What did Michael Husdon do? Write an award winning poem under a fake name..... thats dishonest? Uhhhhh its pretty standard practice... oh its because he pulled every pretentious over paid gov paid academic's pants down thats why ... ahhhh

hahahaha this just proved the opposite! omg the delusion wrongs strong with you poets.

check your privilege, Chinese Americans!

He is a hero, and all of you racists are actually the villain, dont you get it?

I really appreciate the honesty of this article, but guys.... this is the real message: you're the racists, not the white patriarchy (within which you've made your comfortable academic lives). Thats why this resonates, because racism is a disgusting practice no matter who does it, for what reasons, and no matter the color of their skin. Michael Hudson is the most important thing to happen to your little elitist cabal in a long time, it pulled the pants off what is basically a racket. I sincerely hope you have the depth and courage to extend your philosophical principles into areas which challenge you and make you uncomfortable, something thats often asked of white people who do so willingly (look at all the 'good liberals' in these comments).

A complicated situation, well & honestly explored here by Mr. Alexie. I hereby nominate this post for Best American Essays of 2015.

Not only does Rob Roberts hit the nail on the head, he appears to own the nail factory.


In smaller contests, judges check the Internet to make sure poems are not plagiarized. Judges for this book could judge blind only if there were others ensuring against plagiarism.

I agree. Furthermore, he was blatantly manipulating affirmative action criteria in order to steal a spot reserved for marginalized voices which might not otherwise be heard due to institutional and systemic racism.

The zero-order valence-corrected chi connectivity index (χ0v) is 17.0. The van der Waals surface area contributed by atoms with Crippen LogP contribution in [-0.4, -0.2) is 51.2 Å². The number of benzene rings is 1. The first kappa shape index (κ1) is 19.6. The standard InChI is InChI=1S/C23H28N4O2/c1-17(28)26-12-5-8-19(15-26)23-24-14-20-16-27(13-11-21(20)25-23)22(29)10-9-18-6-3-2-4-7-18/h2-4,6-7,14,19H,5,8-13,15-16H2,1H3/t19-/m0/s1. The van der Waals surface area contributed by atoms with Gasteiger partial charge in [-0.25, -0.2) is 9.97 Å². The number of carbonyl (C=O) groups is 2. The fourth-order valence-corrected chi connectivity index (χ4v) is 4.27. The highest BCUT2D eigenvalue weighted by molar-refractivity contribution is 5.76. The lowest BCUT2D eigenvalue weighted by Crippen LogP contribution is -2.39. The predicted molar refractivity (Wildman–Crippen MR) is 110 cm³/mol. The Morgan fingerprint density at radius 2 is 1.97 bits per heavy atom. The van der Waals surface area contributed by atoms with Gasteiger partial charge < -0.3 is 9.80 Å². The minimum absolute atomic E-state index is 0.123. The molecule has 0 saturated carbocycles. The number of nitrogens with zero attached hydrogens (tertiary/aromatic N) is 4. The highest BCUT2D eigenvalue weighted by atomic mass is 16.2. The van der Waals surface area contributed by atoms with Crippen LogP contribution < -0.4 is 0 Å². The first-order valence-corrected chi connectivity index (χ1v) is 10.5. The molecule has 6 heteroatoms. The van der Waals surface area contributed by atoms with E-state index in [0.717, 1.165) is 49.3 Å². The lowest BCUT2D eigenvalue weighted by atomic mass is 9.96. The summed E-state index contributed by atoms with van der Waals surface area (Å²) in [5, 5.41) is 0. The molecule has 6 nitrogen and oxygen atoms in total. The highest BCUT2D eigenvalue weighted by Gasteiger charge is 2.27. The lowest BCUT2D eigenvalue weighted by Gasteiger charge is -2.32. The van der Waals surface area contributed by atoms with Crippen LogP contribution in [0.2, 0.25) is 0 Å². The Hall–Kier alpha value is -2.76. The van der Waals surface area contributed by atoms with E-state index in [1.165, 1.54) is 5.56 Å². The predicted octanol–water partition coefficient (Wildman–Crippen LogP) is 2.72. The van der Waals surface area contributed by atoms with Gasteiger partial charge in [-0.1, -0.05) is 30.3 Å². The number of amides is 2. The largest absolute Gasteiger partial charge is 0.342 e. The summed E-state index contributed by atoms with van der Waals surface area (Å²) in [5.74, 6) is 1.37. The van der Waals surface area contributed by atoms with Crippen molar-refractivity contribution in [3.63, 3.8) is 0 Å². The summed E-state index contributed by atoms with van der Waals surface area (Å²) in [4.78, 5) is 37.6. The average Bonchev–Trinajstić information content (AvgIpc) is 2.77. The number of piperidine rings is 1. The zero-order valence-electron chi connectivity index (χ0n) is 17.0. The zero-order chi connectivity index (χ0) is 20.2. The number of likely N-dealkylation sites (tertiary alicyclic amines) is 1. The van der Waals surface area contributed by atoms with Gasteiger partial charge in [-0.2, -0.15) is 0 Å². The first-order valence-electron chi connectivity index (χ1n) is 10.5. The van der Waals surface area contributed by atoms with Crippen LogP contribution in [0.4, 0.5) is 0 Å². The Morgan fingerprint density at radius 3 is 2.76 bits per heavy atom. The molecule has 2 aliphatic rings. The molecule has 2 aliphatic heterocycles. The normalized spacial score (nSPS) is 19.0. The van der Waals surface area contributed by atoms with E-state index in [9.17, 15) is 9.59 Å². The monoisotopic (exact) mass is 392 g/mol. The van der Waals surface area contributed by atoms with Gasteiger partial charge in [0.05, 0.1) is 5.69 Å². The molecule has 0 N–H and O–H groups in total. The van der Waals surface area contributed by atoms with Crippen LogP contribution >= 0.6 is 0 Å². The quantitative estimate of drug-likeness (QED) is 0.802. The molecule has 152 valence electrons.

Yawn. I've heard this argument a thousand times from those interested in maintaining the status quo -- that inspecting race at all, from whichever side, even (especially?) the side of the disprivileged, is "the real racism" as if Chinese-Americans held some systemic power with which they had a history of harming white people. Michael Hudson's real name will be forgotten and his pseudonym remembered as attached to "that poem Sherman Alexie published." I continue to believe that Alexie's original intent in reading those who might otherwise be underread is laudable -- see his examination of Internet publications, a decidedly anti-elitist, even populist, move. I also continue to believe that he should have pulled the poem and announced that he had been fooled by his own good intentions, not because he is part of a "little elitist cabal" -- really, are Poetry and Paris Review absolutely jam-packed with Pacific Asian writers these days? -- but because the poem is shite and he gave it a sporting chance out of an excess of goodwill. Yellow face is not a new con -- see Kent Johnson as Araki Yasusada, but at least that one could be sort of explained as a type of project for which Johnson, to write about his particular material (Hiroshima), felt compelled to adopt a heteronym like Fernando Pessoa's. However, the Michael Hudson shite poem is not a thought-out project like the Yasusada poems, however poorly thought out the latter may in retrospect have been. It is a bad poem about classical themes, and my only true surprise in all of this is that some truly elitist, white-as-snow magazine didn't snap it up under Hudson's real name, badness intact, because it had both classical allusions and the oh-so-naughty words "pooped" and "diddled." Please, spare me. And that poem you regret not publishing, Mr. Alexie? Please apologize to that writer, whoever he or she is. Like, yesterday.